If your budget is higher than a meal at In-n-Out, you’re going to want to take a look at getting an Avantone Audio Active MixCube. In his article titled “Avantone Active MixCube” via Sound on Sound, Mike Senior says, “Firstly, its frequency response is very heavy on the mid‑range, which is the section of any mix that is most likely to survive to the listener: a comparatively limited number of playback systems manage serious low‑frequency output, and high frequencies are very easily lost if a playback device is heard off-axis or acoustically shadowed. The result is that if you get your balance right on an Auratone [I think this is a typo, and he meant to say Avantone] it's much more likely to translate across a wide range of speaker systems, both lo‑fi and hi‑fi.”
You may be wondering why this $249 monitor that’s known for not sounding “good” costs as much as it does. Well, Senior explains that this speaker is exceptional at communicating relative balance information about a mix, which is partially because there are no crossover artifacts and very few inter-driver phasing issues if you move around your room. Another benefit is that if you buy a single MixCube, there’s no inter-speaker phasing. Inter-speaker phasing may occur when using two monitors to create a phantom mono image, but since many engineers use just one of these monitors placed directly in front of them, inter-speaker phasing isn’t an issue.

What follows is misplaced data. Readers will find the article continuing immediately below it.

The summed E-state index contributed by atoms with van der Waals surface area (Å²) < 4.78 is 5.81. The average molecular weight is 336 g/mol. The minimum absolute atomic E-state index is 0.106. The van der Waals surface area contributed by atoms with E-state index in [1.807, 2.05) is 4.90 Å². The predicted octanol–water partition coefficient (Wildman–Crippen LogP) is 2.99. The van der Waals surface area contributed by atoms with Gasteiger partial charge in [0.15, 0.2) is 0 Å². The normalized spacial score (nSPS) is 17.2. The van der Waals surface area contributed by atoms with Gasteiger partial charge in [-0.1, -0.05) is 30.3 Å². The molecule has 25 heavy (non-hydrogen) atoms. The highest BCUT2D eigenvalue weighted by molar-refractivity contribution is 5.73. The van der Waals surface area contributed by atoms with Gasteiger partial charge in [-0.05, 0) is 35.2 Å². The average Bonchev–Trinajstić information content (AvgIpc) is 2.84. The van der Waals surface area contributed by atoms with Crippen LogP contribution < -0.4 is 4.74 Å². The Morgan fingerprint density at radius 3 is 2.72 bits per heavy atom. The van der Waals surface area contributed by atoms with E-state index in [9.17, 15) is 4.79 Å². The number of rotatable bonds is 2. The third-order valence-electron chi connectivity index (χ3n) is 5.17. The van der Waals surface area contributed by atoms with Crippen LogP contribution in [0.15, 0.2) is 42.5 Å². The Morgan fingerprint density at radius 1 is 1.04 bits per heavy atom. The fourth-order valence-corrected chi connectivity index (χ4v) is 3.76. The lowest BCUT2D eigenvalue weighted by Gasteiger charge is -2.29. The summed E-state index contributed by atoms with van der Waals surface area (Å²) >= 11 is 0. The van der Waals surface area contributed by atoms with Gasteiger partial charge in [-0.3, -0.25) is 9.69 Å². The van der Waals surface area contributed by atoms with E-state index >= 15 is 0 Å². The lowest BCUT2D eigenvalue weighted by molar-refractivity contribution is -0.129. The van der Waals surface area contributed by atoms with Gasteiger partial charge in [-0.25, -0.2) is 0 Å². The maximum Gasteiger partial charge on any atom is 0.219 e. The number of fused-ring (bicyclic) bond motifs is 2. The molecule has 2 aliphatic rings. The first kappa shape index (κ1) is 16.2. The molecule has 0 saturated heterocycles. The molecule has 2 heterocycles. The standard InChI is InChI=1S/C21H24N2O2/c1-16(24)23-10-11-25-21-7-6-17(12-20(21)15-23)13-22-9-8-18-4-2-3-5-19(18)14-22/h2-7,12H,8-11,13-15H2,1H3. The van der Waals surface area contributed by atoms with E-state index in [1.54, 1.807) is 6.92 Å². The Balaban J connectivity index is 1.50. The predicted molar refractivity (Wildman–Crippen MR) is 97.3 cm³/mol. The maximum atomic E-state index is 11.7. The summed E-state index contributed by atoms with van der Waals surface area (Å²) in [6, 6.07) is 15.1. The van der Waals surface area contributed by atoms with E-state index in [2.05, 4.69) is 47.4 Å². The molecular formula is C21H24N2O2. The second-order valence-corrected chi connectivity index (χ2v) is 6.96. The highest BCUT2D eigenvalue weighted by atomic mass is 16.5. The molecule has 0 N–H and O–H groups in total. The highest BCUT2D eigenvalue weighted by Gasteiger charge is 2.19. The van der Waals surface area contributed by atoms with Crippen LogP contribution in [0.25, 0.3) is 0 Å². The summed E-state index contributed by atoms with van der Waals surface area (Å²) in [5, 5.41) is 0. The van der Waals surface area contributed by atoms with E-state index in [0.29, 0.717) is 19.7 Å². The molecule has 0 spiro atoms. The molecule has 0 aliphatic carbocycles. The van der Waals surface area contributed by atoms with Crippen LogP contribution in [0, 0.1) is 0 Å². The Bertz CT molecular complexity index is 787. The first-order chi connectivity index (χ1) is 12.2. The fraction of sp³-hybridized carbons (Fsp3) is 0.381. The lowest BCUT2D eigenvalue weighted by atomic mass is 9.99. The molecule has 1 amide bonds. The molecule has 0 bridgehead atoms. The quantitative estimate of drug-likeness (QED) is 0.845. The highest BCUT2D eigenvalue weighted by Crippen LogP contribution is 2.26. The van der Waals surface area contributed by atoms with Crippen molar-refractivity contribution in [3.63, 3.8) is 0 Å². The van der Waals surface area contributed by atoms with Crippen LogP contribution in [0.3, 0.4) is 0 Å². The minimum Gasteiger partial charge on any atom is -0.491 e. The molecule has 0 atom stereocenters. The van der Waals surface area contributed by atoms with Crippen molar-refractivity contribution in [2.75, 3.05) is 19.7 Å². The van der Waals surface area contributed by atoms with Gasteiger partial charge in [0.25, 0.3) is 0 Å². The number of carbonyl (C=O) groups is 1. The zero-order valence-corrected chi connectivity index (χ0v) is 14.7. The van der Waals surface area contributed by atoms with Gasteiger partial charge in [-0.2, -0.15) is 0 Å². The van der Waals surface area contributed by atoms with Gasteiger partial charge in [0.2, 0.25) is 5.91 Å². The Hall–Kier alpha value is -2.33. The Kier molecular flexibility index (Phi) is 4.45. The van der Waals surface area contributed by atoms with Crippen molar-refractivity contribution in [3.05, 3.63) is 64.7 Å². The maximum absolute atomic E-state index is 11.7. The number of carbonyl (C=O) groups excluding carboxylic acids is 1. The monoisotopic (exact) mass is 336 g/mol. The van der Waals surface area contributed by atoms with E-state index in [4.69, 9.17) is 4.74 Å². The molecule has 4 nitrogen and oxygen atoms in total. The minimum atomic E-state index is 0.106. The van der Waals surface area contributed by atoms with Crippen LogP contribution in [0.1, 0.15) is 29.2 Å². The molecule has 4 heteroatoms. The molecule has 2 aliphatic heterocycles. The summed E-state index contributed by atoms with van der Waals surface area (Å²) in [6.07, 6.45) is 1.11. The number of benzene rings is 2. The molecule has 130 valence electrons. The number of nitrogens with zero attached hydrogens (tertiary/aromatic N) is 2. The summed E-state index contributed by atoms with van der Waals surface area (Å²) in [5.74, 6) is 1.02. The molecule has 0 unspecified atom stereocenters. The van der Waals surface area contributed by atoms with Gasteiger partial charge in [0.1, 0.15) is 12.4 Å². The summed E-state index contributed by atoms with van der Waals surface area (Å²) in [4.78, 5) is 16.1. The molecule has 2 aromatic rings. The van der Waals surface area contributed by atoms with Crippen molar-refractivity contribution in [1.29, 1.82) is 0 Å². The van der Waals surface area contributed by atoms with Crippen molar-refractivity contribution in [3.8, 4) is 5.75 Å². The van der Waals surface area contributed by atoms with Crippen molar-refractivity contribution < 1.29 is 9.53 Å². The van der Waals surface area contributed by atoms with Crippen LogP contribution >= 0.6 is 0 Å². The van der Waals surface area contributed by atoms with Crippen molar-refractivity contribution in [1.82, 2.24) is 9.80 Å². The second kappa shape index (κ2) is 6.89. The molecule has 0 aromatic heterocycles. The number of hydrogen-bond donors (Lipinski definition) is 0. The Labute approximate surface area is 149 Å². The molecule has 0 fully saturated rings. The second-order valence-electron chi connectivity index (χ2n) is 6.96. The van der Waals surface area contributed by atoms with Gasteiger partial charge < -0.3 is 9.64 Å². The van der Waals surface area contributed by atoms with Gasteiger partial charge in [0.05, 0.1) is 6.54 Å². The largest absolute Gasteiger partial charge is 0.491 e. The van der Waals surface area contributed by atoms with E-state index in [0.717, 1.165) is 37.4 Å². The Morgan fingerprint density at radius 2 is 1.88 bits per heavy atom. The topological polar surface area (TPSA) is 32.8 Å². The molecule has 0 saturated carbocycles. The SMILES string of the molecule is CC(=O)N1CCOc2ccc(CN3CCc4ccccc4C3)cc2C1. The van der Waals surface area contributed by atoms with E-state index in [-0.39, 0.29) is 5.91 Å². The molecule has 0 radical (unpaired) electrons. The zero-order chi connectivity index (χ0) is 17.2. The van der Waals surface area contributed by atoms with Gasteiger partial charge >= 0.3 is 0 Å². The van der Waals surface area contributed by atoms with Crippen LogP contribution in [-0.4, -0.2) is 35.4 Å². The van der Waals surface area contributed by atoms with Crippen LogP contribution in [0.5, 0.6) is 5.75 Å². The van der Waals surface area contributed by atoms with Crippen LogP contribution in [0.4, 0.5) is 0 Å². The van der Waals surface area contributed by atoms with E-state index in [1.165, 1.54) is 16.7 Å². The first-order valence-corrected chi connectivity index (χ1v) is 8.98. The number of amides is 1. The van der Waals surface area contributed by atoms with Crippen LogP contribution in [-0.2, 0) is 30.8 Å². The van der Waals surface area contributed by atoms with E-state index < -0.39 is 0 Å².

To add a single MixCube into your set up, you'll need to pick up a 1/4" TRS to Dual 1/4" TRSF Y cable so that the left and right outputs of your audio interface or monitoring station sum together before entering the MixCube. If you instead decide to buy a pair of MixCubes, you won't need the Y cable, and you can connect the MixCubes as you would any other set of monitors.
3. Mix in a Flat Response Environment